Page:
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Points to Remember

  • Jointed goatgrass closely resembles the life cycle of winter wheat.
  • Spikelets (joints) can germinate in the fall or spring and produce viable seed.
  • JGG seed can remain viable for five or more years.
  • Seed will remain viable longer in reduced rainfall areas.

TW Coord

Jointed goatgrass closely mimics the life cycle of winter wheat.  Seeds germinate in the fall, plants overwinter, and resume growth in the spring.  Although seeds typically germinate in the fall, jointed goatgrass can also germinate during March and April and still produce viable seed.  Jointed goatgrass matures and shatters seed on the soil surface during, or up to three weeks before wheat harvest.  Spring germinating plants usually mature and produce seed later than fall germinating plants.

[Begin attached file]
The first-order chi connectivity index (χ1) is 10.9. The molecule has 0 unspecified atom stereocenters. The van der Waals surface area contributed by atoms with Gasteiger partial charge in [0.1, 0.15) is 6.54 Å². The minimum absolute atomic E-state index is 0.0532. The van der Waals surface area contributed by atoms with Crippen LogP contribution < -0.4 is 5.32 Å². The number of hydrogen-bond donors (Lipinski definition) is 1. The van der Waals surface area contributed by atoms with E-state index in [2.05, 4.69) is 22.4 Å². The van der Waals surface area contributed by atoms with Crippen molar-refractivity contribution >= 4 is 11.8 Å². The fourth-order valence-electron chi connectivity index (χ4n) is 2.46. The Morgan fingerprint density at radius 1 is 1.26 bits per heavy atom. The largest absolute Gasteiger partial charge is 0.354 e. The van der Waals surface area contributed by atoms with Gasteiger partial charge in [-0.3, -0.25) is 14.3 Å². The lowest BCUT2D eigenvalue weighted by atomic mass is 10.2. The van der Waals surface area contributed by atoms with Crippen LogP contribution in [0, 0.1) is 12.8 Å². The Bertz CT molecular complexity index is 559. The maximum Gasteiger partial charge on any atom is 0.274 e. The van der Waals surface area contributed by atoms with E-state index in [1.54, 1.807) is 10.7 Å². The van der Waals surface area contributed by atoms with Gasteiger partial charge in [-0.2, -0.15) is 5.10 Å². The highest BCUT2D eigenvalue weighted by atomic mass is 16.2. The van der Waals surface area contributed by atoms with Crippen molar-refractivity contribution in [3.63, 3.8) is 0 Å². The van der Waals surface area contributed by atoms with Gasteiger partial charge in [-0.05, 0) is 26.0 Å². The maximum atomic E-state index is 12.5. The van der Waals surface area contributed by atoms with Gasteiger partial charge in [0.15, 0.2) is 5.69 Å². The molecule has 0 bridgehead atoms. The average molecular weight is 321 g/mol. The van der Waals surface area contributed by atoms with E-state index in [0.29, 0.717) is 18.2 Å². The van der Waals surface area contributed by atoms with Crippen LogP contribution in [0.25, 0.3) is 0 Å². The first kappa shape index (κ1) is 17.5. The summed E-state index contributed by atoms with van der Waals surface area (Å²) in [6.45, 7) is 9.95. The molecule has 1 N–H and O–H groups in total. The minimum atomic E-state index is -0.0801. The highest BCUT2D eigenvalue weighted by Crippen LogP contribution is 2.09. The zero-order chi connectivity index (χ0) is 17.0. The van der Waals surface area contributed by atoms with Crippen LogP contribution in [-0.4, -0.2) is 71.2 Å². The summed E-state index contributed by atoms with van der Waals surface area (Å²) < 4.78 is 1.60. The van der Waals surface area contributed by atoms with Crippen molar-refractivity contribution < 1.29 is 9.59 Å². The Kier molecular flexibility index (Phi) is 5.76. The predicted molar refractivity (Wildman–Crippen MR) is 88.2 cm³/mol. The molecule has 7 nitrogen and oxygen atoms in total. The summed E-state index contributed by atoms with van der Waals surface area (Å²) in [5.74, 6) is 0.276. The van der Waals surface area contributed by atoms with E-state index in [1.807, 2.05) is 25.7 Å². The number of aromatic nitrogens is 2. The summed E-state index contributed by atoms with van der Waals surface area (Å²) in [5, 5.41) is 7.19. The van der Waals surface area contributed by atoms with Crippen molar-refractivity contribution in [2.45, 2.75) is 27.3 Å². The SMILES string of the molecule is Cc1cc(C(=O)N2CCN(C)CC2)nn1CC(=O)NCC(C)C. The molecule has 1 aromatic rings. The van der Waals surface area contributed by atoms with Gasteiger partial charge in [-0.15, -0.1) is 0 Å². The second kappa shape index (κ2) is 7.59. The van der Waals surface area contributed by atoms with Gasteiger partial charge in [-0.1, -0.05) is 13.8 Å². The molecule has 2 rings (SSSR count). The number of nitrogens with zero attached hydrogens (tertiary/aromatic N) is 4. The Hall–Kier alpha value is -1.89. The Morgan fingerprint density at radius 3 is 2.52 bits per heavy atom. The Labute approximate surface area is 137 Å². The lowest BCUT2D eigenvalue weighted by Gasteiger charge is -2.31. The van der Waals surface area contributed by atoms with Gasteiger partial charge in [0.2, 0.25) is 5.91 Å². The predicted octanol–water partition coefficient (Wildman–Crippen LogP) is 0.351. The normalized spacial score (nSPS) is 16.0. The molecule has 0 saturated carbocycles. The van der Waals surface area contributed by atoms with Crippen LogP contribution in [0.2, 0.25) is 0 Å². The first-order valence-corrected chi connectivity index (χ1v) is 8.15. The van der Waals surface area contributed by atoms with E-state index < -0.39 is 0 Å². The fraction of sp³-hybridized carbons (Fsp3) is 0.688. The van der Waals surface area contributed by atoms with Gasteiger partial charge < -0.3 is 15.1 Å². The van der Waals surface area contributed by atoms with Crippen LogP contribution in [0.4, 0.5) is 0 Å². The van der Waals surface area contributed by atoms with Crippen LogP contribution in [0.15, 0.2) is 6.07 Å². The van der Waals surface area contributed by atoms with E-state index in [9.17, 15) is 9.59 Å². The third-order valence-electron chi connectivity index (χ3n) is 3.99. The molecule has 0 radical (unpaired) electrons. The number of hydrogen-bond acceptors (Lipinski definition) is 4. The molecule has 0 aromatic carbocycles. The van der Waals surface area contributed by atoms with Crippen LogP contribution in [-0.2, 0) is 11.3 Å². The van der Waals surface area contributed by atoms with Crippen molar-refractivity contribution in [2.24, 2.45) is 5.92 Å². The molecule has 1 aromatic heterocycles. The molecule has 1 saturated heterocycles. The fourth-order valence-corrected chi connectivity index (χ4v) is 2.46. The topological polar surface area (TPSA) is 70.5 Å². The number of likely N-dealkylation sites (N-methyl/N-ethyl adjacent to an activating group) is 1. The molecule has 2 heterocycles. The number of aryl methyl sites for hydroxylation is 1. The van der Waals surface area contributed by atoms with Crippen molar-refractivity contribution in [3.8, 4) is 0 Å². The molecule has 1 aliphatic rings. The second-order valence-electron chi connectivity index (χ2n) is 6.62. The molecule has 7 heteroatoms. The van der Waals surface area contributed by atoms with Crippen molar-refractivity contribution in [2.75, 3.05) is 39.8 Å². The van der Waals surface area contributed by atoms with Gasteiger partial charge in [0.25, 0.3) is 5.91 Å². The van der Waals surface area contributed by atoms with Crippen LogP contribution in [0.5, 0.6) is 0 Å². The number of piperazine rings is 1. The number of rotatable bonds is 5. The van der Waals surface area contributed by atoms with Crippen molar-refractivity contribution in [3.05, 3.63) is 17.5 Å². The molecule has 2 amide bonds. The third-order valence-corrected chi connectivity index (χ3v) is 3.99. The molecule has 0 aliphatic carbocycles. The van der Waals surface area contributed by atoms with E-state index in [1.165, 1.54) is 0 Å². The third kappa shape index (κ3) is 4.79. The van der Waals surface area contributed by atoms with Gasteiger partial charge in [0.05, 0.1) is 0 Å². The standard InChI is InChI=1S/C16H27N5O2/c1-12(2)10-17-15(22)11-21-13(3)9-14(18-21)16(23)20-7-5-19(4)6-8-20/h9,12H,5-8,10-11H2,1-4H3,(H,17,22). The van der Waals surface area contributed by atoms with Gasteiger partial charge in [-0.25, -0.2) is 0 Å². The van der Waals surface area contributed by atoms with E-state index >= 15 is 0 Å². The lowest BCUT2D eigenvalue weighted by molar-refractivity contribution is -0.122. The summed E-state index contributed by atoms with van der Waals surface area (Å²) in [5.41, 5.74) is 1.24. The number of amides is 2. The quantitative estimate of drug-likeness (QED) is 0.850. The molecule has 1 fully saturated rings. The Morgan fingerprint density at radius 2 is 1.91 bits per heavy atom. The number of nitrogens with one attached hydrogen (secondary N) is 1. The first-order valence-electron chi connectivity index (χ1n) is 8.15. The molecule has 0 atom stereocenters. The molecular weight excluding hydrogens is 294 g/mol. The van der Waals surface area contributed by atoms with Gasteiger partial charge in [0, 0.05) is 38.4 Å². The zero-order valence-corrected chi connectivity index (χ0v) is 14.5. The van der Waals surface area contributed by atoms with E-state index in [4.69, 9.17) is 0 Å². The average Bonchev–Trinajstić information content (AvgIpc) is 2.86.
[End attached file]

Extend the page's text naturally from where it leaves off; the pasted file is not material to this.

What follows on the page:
Scientists in Washington recently discovered that jointed goatgrass can produce seed with no vernalization (overwintering or chilling) event. It was not clear whether a population of jointed goatgrass could become a serious problem in spring cereals as it is in winter wheat because of spring germinating plants.  However, rotating only to a spring cereal may not completely eliminate jointed goatgrass seed production in that crop.

Approximately 80% of the seed at this depth will germinate within three years.  Some seed can emerge from 2 to 3 inches, but very few will emerge from more than 4 inches.  The optimum temperature for germination is 68°F and the optimum range is 50° to 86°F.  Some germination may occur as low as 36°F and as high as 104°F. Seed can remain viable for five years or more, especially when deeply buried.

Hybrids from CSU

Seed will typically decay faster in a region with higher precipitation.  A study in the Pacific Northwest showed seed remained viable for over five years in a 10-inch rainfall area compared to less than three years in a 22-inch rainfall area. In addition, most jointed goatgrass seed will germinate from a depth of 0 to 2 inches in soil.